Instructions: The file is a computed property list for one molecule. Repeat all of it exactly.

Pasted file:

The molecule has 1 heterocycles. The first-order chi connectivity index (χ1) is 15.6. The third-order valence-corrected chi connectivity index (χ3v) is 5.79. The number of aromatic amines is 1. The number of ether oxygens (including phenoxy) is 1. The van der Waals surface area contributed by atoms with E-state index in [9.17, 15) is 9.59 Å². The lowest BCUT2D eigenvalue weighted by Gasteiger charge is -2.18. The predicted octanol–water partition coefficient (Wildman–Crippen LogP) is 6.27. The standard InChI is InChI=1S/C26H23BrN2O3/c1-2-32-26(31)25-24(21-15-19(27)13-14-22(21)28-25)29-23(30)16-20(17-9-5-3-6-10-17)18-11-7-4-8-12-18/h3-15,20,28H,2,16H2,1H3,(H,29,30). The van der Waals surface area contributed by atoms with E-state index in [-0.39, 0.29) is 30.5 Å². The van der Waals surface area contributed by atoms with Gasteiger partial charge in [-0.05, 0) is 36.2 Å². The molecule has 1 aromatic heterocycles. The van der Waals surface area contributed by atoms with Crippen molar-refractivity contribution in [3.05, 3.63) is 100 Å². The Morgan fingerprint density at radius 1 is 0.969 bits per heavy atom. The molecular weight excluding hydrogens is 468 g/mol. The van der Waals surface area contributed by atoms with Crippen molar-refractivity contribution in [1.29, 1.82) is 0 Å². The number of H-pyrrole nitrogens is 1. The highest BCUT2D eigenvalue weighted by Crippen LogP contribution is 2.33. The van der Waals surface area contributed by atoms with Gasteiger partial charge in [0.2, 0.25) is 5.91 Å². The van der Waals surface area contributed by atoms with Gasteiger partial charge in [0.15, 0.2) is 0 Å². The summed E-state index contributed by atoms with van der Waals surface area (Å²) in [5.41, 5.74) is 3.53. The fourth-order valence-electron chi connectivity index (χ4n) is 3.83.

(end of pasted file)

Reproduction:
The molecule has 1 heterocycles. The first-order chi connectivity index (χ1) is 15.6. The third-order valence-corrected chi connectivity index (χ3v) is 5.79. The number of aromatic amines is 1. The number of ether oxygens (including phenoxy) is 1. The van der Waals surface area contributed by atoms with E-state index in [9.17, 15) is 9.59 Å². The lowest BCUT2D eigenvalue weighted by Gasteiger charge is -2.18. The predicted octanol–water partition coefficient (Wildman–Crippen LogP) is 6.27. The standard InChI is InChI=1S/C26H23BrN2O3/c1-2-32-26(31)25-24(21-15-19(27)13-14-22(21)28-25)29-23(30)16-20(17-9-5-3-6-10-17)18-11-7-4-8-12-18/h3-15,20,28H,2,16H2,1H3,(H,29,30). The van der Waals surface area contributed by atoms with E-state index in [-0.39, 0.29) is 30.5 Å². The van der Waals surface area contributed by atoms with Gasteiger partial charge in [-0.05, 0) is 36.2 Å². The molecule has 1 aromatic heterocycles. The van der Waals surface area contributed by atoms with Crippen molar-refractivity contribution in [3.05, 3.63) is 100 Å². The Morgan fingerprint density at radius 1 is 0.969 bits per heavy atom. The molecular weight excluding hydrogens is 468 g/mol. The van der Waals surface area contributed by atoms with Crippen molar-refractivity contribution in [1.29, 1.82) is 0 Å². The number of H-pyrrole nitrogens is 1. The highest BCUT2D eigenvalue weighted by Crippen LogP contribution is 2.33. The van der Waals surface area contributed by atoms with Gasteiger partial charge in [0.2, 0.25) is 5.91 Å². The van der Waals surface area contributed by atoms with Gasteiger partial charge in [0.15, 0.2) is 0 Å². The summed E-state index contributed by atoms with van der Waals surface area (Å²) in [5.41, 5.74) is 3.53. The fourth-order valence-electron chi connectivity index (χ4n) is 3.83.